I meditate on my wallowing enjoyment of solitude, and savour the way I feel so comforted by this escape from the grief and stress of real life, because in this moment, everything is just right. I’m so immersed that it only really occurs to me about 35 minutes in that there are human hands behind this perfection.
So I guess you could say I understand what all the fuss is about. A very selfish review I seem to have written, but I think there’s something very selfish about listening to music. And so be it.
Excerpt 3.

(dir. Dan Gilroy)
Jake Gyllenhaal has a face that suits ‘crazy’. By no means does his unsettling character mark cinema’s next Clockwork Orange/Taxi Driver/American Psychopath protagonist, perhaps because his heartless attitude towards US crime journalism is nothing new – just turn on Fox News.
His character, Lou Bloom, rings more familiar with Scarlett Johansson’s Under the Skin alien brute. It’s as if a bunch of data and pixels figured out how to assemble themselves as a human body and thus spawned this walking Business Studies textbook, spouting clichéd half-jargon with the swagger of a (more) sociopathic Apprentice contestant.
Most of the crap that comes out of his mouth sounds like those video pop-ups that interrupt your illegal movie streaming – “I didn’t think it was possible to make this much $$$, then I started understanding the power of believing in the sermons of my own anus”. Honestly. If WebMD did business diplomas…
Robert Elswit unsurprisingly excels as director of photography, perfecting the look of this neon moral apocalypse that is the gory, hyper younger sibling of 1976’s Network. Kavinsky wouldn’t be out of place soundtracking the haunting night-time LA roads, but James Newton Howard does a great job at setting the scene of Lou’s detached, irreverent mind, often sounding other-worldly.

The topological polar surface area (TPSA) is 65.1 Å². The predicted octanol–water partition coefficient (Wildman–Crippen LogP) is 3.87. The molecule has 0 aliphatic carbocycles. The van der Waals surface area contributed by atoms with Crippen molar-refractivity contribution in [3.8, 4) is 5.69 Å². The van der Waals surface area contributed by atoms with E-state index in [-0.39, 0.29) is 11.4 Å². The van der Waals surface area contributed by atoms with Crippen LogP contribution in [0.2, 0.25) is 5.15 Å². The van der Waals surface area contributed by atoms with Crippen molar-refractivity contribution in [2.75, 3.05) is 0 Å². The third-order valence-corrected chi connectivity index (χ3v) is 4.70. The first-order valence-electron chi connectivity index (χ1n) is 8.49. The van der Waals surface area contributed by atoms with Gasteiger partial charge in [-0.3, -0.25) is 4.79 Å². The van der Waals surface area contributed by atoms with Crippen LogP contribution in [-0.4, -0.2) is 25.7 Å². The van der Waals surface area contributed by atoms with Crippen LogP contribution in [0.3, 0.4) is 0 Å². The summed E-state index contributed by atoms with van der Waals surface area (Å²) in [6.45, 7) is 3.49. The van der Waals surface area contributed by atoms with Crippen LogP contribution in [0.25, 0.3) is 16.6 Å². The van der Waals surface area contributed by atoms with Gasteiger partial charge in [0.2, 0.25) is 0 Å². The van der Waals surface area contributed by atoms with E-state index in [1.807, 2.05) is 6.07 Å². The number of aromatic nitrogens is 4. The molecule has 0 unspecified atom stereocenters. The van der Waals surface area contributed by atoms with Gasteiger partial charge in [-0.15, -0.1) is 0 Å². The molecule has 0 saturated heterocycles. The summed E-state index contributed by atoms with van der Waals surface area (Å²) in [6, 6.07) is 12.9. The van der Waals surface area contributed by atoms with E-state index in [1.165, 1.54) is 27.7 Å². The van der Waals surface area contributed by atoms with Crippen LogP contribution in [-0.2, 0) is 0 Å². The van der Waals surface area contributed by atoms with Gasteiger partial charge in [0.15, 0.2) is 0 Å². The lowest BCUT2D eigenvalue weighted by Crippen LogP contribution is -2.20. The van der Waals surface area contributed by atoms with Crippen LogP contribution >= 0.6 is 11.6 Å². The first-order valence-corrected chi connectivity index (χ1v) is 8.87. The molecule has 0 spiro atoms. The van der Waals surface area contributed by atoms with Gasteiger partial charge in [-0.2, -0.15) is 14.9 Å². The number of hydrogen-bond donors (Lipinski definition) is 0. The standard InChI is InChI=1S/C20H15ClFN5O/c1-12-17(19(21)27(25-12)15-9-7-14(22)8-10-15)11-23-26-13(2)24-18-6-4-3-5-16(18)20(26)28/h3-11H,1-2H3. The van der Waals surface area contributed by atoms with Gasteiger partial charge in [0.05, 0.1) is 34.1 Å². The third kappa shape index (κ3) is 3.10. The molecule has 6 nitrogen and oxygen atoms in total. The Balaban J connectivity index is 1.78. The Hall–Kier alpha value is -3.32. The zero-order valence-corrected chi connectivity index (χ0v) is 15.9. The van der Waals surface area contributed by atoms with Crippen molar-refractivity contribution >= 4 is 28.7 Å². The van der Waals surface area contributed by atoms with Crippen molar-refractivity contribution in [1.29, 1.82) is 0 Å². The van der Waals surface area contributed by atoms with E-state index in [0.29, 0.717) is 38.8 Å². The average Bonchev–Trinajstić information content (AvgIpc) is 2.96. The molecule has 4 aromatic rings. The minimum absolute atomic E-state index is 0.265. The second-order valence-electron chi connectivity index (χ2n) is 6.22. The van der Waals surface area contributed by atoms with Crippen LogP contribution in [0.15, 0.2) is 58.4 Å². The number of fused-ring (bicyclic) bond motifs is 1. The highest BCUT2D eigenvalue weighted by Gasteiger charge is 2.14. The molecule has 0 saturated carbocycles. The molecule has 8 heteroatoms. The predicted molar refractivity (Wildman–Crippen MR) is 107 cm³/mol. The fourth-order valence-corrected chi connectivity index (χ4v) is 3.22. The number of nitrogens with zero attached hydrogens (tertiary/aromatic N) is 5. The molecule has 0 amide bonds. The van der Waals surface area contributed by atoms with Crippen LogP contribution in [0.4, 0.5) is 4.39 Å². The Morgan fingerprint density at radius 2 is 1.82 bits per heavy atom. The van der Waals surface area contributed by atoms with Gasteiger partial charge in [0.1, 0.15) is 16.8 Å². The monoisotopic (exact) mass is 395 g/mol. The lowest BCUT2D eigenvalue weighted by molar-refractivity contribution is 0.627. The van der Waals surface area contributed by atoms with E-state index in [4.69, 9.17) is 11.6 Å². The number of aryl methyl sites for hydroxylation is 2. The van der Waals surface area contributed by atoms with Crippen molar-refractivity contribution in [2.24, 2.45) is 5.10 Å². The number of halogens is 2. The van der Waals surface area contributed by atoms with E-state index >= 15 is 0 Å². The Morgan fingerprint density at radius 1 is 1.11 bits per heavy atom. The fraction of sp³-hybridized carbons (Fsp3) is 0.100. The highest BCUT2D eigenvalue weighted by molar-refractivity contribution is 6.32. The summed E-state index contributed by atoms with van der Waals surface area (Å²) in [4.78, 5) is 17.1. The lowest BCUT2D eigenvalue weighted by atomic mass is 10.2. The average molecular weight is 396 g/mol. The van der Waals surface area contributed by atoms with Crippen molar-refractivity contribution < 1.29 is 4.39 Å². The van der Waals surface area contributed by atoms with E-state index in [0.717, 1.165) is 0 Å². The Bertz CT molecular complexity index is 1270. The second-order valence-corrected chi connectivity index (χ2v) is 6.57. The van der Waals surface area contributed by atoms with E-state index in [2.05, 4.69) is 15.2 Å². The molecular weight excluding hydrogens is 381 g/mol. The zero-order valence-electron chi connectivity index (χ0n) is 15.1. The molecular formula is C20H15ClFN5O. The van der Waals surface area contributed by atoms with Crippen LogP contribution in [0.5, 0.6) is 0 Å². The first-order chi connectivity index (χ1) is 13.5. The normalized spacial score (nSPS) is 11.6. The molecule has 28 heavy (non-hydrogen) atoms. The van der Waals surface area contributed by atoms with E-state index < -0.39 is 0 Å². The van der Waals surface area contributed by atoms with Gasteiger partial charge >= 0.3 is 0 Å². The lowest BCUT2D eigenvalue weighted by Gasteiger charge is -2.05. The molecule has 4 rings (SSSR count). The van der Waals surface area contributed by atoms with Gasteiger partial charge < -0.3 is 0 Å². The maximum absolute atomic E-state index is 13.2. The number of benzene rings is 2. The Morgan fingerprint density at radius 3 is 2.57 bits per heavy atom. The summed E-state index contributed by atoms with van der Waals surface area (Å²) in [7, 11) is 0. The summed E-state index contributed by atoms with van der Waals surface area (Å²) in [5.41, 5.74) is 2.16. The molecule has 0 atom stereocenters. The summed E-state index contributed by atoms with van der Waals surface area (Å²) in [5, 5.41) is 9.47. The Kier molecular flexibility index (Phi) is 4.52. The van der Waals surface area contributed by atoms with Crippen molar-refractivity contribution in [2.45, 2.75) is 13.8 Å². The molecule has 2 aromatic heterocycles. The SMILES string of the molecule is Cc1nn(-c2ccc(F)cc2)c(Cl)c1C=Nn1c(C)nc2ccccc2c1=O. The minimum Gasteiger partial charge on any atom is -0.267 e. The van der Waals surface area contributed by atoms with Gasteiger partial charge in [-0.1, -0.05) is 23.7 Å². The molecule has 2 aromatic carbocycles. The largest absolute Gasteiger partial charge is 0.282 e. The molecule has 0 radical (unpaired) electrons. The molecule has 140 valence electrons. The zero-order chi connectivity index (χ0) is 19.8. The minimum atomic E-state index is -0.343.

His grey morality takes him far; he wins all the showdowns with other characters in the film, most of the time quite unsubtly. Goes to show that (as we’ve seen recently…) outright obstinacy will take you far, purely because by arguing with reason means you’ve lost from the start.
Most of his contenders back down out of sheer confusion and fear, which Lou refers to as standing for “False Evidence Appearing Real”. Very nice – this comment perfectly describes the darkness and comedy that forms the twisted flax backbone of this unsettling film.
I wonder why then, like Rene Russo’s character, I find him quite inspiring. His failure at being hired in a more conventional role early on in the film means he forges his own path, makes his own rules and throws himself full throttle at it – the kind of behaviour lauded in today’s job market.
The film’s close seems to put emphasis of the ephemerality of it all; despite Lou’s mapped out career path and clear goals, you get the sense he is just winging it day by day, a freelance psychopath. Nightcrawler is a gruesome visualisation of modern day ambition, in all its crass morbidity.

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Lara Baxter
Production Assistant